A charm of biology as a scientific discipline is the diversity of life. Although this diversity can make laws of biology challenging to discover, several repeated patterns and general principles govern evolutionary diversification. Convergent evolution, the independent evolution of similar phenotypes, has been at the heart of one approach to understand generality in the evolutionary process. Yet understanding when and why organismal traits and strategies repeatedly evolve has been a central challenge. These issues were the focus of the American Society of Naturalists Vice Presidential Symposium in 2016 and are the subject of this collection of articles. Although naturalists have long made inferences about convergent evolution and its importance, there has been confusion in the interpretation of the pattern of convergence. Does convergence primarily indicate adaptation or constraint? How often should convergence be expected? Are there general principles that would allow us to predict where and when and by what mechanisms convergent evolution should occur? What role does natural history play in advancing our understanding of general evolutionary principles? In this introductory article, I address these questions, review several generalizations about convergent evolution that have emerged over the past 15 years, and present a framework for advancing the study and interpretation of convergence. Perhaps the most important emerging conclusion is that the genetic mechanisms of convergent evolution are phylogenetically conserved; that is, more closely related species tend to share the same genetic basis of traits, even when independently evolved. Finally, I highlight how the articles in this special issue further develop concepts, methodologies, and case studies at the frontier of our understanding of the causes and consequences of convergent evolution.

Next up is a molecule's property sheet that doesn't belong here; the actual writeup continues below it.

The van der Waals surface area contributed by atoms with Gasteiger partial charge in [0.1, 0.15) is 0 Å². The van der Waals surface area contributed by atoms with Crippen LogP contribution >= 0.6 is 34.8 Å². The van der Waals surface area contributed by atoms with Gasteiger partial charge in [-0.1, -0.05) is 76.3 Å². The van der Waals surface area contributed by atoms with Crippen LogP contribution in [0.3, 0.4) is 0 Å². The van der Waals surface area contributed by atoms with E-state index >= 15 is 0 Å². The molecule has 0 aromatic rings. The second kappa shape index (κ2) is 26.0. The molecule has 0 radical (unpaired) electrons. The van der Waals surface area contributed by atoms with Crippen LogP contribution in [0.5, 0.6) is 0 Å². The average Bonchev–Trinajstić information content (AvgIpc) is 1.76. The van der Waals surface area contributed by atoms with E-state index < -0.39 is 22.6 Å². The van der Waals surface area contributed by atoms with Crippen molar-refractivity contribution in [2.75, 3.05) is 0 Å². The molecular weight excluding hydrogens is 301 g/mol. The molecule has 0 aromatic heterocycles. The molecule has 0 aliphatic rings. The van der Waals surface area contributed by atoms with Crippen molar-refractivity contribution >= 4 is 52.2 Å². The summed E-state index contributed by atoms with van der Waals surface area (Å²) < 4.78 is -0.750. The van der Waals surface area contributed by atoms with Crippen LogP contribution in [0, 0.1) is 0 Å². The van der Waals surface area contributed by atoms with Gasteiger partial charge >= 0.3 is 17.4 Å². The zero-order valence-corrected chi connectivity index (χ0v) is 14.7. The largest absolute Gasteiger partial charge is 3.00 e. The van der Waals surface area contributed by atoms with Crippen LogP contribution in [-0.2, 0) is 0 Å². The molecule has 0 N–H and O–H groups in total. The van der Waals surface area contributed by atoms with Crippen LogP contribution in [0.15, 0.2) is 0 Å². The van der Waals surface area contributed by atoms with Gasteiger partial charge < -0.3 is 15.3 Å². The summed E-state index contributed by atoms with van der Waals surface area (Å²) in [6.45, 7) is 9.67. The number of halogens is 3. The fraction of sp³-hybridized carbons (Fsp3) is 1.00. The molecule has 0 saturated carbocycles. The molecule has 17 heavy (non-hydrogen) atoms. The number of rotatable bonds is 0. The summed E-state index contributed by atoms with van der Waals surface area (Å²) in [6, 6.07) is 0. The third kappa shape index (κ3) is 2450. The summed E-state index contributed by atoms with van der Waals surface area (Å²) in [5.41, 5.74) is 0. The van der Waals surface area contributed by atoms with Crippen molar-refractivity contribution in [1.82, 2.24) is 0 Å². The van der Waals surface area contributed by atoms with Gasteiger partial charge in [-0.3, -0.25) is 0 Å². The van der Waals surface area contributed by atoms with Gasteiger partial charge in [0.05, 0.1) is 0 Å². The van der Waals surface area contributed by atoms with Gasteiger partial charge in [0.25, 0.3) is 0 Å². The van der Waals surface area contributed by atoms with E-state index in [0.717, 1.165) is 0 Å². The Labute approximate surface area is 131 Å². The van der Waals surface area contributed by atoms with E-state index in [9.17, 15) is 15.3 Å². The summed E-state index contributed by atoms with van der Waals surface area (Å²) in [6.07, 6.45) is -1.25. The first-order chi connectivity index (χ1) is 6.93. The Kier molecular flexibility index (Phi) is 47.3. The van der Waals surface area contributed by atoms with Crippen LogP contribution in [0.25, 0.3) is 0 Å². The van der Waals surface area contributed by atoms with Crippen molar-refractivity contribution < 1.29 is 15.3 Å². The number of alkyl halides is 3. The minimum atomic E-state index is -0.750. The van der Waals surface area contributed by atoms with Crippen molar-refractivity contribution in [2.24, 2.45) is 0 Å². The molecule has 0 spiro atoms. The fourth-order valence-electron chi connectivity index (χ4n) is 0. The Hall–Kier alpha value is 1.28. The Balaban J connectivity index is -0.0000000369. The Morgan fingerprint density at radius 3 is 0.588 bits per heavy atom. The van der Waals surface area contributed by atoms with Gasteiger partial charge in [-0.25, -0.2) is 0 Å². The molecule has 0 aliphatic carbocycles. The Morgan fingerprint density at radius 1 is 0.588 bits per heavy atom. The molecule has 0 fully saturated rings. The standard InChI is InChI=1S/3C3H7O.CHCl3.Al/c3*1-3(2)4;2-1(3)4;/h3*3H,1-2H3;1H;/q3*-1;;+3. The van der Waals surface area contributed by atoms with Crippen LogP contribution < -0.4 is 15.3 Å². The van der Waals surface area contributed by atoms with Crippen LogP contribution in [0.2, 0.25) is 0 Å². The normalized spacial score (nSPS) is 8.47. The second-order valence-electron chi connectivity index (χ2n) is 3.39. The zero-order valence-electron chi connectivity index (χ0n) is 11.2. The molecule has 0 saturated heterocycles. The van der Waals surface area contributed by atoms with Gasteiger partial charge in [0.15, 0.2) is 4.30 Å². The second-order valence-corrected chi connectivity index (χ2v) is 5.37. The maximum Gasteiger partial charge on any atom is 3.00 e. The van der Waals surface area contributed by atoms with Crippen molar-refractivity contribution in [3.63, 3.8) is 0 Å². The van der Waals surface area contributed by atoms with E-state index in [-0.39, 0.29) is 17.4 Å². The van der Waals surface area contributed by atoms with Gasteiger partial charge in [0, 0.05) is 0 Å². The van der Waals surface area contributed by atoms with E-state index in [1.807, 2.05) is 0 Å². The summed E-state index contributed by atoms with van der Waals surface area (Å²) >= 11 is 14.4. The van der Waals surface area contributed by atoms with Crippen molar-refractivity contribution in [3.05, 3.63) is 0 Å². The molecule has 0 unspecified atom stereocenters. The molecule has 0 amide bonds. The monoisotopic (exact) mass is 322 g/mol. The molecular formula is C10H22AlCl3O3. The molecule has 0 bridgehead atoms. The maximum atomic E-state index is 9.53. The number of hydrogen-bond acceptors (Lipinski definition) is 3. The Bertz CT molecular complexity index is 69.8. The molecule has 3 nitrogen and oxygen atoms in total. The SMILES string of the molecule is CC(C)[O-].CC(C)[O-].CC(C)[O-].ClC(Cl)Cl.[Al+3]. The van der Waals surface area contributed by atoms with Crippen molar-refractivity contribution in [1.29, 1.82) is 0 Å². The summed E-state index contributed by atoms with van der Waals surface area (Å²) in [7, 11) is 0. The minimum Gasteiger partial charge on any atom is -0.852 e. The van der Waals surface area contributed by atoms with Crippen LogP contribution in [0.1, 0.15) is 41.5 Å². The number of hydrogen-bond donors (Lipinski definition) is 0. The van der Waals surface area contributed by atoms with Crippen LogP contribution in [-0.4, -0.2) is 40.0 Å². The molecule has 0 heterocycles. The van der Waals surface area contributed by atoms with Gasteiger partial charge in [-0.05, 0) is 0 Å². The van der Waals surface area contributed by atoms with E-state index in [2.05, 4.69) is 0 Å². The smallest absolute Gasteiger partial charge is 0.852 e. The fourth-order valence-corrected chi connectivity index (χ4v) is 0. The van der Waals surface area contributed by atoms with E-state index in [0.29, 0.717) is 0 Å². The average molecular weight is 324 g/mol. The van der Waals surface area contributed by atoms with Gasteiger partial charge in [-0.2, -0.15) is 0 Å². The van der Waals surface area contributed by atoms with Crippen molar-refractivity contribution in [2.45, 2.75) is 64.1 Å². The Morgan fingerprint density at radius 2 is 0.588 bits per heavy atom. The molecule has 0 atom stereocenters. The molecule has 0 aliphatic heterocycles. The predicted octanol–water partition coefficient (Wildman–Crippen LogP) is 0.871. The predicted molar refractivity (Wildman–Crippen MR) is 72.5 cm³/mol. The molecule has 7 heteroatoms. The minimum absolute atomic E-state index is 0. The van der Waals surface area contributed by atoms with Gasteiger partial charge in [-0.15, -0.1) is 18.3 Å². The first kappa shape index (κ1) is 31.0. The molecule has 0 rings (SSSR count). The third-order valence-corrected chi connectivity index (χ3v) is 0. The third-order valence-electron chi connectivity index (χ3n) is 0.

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    The raison d'etre of chemical ecology
    Raguso, Robert A.; Agrawal, Anurag A.; Douglas, Angela E.; Jander, Georg; Kessler, Andre; Poveda, Katja; Thaler, Jennifer S. (Ecological Society of America, 2015-03-01)
    Chemical ecology is a mechanistic approach to understanding the causes and consequences of species interactions, distribution, abundance, and diversity. The promise of chemical ecology stems from its potential to provide causal mechanisms that further our understanding of ecological interactions and allow us to more effectively manipulate managed systems. Founded on the notion that all organisms use endogenous hormones and chemical compounds that mediate interactions, chemical ecology has flourished over the past 50 years since its origin. In this essay we highlight the breadth of chemical ecology, from its historical focus on pheromonal communication, plant–insect interactions, and coevolution to frontier themes including community and ecosystem effects of chemically mediated species interactions. Emerging approaches including the ?omics, phylogenetic ecology, the form and function of microbiomes, and network analysis, as well as emerging challenges (e.g., sustainable agriculture and public health) are guiding current growth of this field. Nonetheless, the directions and approaches we advocate for the future are grounded in classic ecological theories and hypotheses that continue to motivate our broader discipline.
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    The importance of plant genotype and contemporary evolution for terrestrial ecosystem processes
    Fitzpatrick, C. R.; Agrawal, Anurag A.; Basiliko, N.; Hastings, Amy P.; Isaac, M. E.; Preston, M.; Johnson, Mark T. (Ecological Society of America, 2015-10-01)